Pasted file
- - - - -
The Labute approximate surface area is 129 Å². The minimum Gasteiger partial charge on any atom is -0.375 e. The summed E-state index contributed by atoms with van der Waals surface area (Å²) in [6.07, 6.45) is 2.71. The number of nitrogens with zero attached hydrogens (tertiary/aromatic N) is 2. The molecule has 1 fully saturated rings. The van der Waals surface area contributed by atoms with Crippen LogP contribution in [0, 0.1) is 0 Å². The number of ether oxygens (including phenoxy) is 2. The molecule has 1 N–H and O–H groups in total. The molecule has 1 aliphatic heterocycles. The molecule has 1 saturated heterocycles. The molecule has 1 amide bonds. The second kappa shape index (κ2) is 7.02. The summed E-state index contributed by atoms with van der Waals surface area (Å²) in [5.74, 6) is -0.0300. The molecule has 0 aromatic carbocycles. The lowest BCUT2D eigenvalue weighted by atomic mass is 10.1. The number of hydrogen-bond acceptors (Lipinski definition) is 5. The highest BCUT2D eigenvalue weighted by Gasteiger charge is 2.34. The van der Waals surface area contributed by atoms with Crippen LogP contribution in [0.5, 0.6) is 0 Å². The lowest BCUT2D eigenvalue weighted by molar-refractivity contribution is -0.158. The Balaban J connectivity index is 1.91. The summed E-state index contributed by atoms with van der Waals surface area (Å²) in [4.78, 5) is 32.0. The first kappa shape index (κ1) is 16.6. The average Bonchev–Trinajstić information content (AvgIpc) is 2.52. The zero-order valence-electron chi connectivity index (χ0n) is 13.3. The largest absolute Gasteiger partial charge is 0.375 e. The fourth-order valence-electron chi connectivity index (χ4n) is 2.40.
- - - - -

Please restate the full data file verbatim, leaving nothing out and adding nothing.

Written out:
The Labute approximate surface area is 129 Å². The minimum Gasteiger partial charge on any atom is -0.375 e. The summed E-state index contributed by atoms with van der Waals surface area (Å²) in [6.07, 6.45) is 2.71. The number of nitrogens with zero attached hydrogens (tertiary/aromatic N) is 2. The molecule has 1 fully saturated rings. The van der Waals surface area contributed by atoms with Crippen LogP contribution in [0, 0.1) is 0 Å². The number of ether oxygens (including phenoxy) is 2. The molecule has 1 N–H and O–H groups in total. The molecule has 1 aliphatic heterocycles. The molecule has 1 saturated heterocycles. The molecule has 1 amide bonds. The second kappa shape index (κ2) is 7.02. The summed E-state index contributed by atoms with van der Waals surface area (Å²) in [5.74, 6) is -0.0300. The molecule has 0 aromatic carbocycles. The lowest BCUT2D eigenvalue weighted by atomic mass is 10.1. The number of hydrogen-bond acceptors (Lipinski definition) is 5. The highest BCUT2D eigenvalue weighted by Gasteiger charge is 2.34. The van der Waals surface area contributed by atoms with Crippen LogP contribution in [0.5, 0.6) is 0 Å². The lowest BCUT2D eigenvalue weighted by molar-refractivity contribution is -0.158. The Balaban J connectivity index is 1.91. The summed E-state index contributed by atoms with van der Waals surface area (Å²) in [4.78, 5) is 32.0. The first kappa shape index (κ1) is 16.6. The average Bonchev–Trinajstić information content (AvgIpc) is 2.52. The zero-order valence-electron chi connectivity index (χ0n) is 13.3. The largest absolute Gasteiger partial charge is 0.375 e. The fourth-order valence-electron chi connectivity index (χ4n) is 2.40.